Just as Israel re-opens to individual tourists, a new company, Pangea, will take over from Check2Fly at Ben-Gurion Airport .
Pangea moves in on November 1 and will work alongside Check2Fly for three weeks at Terminal 1. Then, on November 21, Check2Fly will cease to operate at the airport and instead open up a testing complex nearby.
Check2Fly, which is co-operated by Omega and Rambam Health Care Campus, is being ousted from providing tests for outgoing passengers after a months-long legal battle that began when the companies won a tender from the Israel Airports Authority to provide testing for both departing and arriving travelers.
Pangea, the company that came in second, had appealed to the court, saying that Omega did not meet the criteria of the Airports Authority’s tender.
Because of Pangea’s appeal, the court gave the tender back to the Airports Authority. First, the authority canceled its tender for incoming passengers and turned it over to the Health Ministry, which on June 15 ousted Check2Fly and replaced it with Test & Go, operated by Femi Premium.
In addition, the authority offered Pangea to take over for Omega for outgoing passengers, which led to an additional legal battle that only recently was completed.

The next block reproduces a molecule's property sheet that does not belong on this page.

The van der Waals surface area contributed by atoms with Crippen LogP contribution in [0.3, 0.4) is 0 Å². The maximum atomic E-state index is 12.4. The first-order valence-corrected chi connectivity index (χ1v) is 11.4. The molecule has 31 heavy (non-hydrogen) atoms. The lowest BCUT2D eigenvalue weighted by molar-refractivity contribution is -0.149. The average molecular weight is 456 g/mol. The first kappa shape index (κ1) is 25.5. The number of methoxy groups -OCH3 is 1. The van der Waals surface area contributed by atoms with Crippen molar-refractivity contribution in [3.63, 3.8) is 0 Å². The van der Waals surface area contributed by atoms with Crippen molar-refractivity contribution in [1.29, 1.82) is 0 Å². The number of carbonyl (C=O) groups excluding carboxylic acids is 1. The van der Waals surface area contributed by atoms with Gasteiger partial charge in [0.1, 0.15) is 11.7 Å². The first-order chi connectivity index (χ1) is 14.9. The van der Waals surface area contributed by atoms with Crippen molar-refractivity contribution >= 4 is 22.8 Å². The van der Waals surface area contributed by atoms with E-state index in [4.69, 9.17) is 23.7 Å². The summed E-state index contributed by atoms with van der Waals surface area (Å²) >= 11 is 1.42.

Omega was the cheapest company and hence was first selected by the airport.
For a test that takes 14 hours from screening to results, the price has been NIS 40. For a test that takes only four hours it has been NIS 120.
Now, prices are going to rise, Globes reported, to NIS 89 for a slower test and to NIS 149 for a rapid test.
As Check2Fly leaves the airport, it will expand further across the country, including recently opening up a new testing station at the Azrieli Mall and one at Dizengoff Center Mall in Tel Aviv beginning on November 3. The mall complexes will operate six days per week. Rapid tests will cost NIS 135.
Moreover, new complexes are expected on Habarzel Street in Tel Aviv and at Ramat Hachayal, with plans to expand further in the coming weeks and months.
“I have no doubt that... opening more positions will make it easier for people coming and going from Israel and will provide the best and highest quality service for the benefit of maintaining national health security,” said Omega CEO Lily Nankin.
The company said its tests will continue to meet all requirements for travelers wishing to test before flying abroad.
Not all travelers are required to take a test to board an airplane abroad; that depends on the rules of the country to which an individual is flying. However, all incoming travelers to Israel are required to take a test within 72 hours of arrival in the country.